Italy, where the pandemic first broke out in the West, is easing some restrictions including workplace vaccinations and mask requirements over the next few weeks
ROME — Italy, where the COVID-19 pandemic first broke out in the West in February 2020, is easing many restrictions over the next few weeks, including requirements for most workplace vaccinations and wearing masks.
Health Minister Roberto Speranza told reporters after a Cabinet meeting on Thursday that quarantine will no longer be necessary for those who come into contact with someone who has tested positive for the coronavirus. This is especially good news for children, he noted, as they will be able to continue attending school if a classmate tests positive.
But people who test positive will still have to self-isolate.
With the relaxation of Italian rules, workers over the age of 50 no longer risk being suspended from work if they are not vaccinated. Instead, until April, unvaccinated older workers will be able to access workplaces if they test negative.
Masks will still be required until April 30 for indoor places like restaurants, gyms, swimming pools, theaters and nightclubs, as well as workplaces.
Earlier this year, Italy lifted its mask-wearing requirement outdoors.
Soon, stadium capacity for sporting events and concerts will return to 100%.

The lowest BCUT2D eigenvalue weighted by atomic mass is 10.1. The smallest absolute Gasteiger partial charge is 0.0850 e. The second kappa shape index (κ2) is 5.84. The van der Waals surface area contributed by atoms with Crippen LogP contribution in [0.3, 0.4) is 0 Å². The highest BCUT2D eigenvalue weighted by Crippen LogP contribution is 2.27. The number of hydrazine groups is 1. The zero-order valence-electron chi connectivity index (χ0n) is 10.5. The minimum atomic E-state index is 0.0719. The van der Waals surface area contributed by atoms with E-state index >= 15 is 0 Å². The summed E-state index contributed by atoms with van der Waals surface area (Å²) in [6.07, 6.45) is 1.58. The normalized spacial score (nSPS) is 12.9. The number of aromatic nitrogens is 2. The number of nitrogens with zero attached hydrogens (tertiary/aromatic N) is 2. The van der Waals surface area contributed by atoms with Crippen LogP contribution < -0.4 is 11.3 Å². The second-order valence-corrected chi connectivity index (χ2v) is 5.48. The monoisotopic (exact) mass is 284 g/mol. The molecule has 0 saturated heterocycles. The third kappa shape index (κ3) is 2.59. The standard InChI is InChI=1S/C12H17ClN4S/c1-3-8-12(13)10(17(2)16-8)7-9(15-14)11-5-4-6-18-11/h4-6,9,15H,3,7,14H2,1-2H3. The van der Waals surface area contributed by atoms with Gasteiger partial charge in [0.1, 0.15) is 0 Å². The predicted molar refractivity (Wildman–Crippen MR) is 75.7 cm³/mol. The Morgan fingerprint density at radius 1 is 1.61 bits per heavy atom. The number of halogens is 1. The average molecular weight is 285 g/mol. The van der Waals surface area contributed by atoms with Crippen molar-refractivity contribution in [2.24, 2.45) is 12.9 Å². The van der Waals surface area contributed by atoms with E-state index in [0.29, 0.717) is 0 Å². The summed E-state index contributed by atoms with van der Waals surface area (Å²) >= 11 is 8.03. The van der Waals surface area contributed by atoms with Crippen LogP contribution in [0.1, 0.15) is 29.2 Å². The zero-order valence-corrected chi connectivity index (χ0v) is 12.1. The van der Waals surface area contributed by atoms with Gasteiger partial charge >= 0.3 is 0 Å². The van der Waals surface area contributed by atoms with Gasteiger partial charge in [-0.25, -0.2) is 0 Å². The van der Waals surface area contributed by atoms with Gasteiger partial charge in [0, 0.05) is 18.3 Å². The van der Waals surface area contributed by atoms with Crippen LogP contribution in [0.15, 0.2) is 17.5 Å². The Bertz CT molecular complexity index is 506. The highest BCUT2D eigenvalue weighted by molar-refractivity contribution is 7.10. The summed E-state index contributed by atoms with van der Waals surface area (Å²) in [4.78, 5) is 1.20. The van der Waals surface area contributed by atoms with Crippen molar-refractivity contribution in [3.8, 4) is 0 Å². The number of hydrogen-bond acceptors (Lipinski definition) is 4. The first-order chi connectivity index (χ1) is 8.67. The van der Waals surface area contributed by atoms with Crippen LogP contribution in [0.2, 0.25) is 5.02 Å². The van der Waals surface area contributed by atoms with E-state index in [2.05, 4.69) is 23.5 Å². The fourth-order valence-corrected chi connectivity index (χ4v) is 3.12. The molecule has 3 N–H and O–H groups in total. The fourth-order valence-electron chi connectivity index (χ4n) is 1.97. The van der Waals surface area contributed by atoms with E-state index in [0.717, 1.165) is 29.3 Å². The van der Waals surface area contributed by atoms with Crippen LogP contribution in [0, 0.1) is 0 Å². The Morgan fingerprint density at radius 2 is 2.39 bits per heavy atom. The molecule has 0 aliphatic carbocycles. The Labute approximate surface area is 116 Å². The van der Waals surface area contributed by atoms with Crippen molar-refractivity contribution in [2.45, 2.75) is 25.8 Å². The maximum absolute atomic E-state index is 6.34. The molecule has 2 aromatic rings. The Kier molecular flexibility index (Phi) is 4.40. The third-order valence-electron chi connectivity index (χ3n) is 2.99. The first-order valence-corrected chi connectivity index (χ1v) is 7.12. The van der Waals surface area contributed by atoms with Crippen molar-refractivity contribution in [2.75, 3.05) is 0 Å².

But Prime Minister Mario Draghi has warned the country that if necessary, restrictions could return if there is another spike in COVID-19 infections.
“At today’s Cabinet meeting, we took fundamental steps to reopen” the country, Draghi said. “But of course we are observing with great attention how the epidemiological curve is changing, and we are ready to adapt” if necessary with stricter measures.
After a steady decline in recent weeks, the daily number of confirmed COVID-19 cases and the rate of swab test positivity have started to increase in recent days. This is similar to what is happening in other Western European countries lately. In Germany, where many pandemic restrictions expire this weekend, the country hit a new record for new confirmed cases on Thursday.
Experts say the current rise in the number of confirmed cases in Italy is still being investigated, but the highly transmissible omicron subvariant known as BA.2 is suspected.
In the measure of confidence that the worst of the virus epidemic is over, the Italian government has also decided not to renew the national state of emergency regarding the pandemic, after the expiration of the current emergency decree on March, 31st.
During the first months of the pandemic, Italy imposed one of the toughest nationwide lockdowns. Draghi thanked the Italians for their “patience” as well as their “selflessness” in getting vaccinated.
Nearly 90% of Italians aged 12 or over have completed the vaccination cycle and a third of children aged 5 to 12 have also been fully vaccinated. In addition, some 38 million of Italy’s approximately 59 million people received booster shots.
“We are still perceived abroad as a people who lack civic sense, well, that’s not true,” Draghi said. “We have one of the highest vaccination rates in Europe.”
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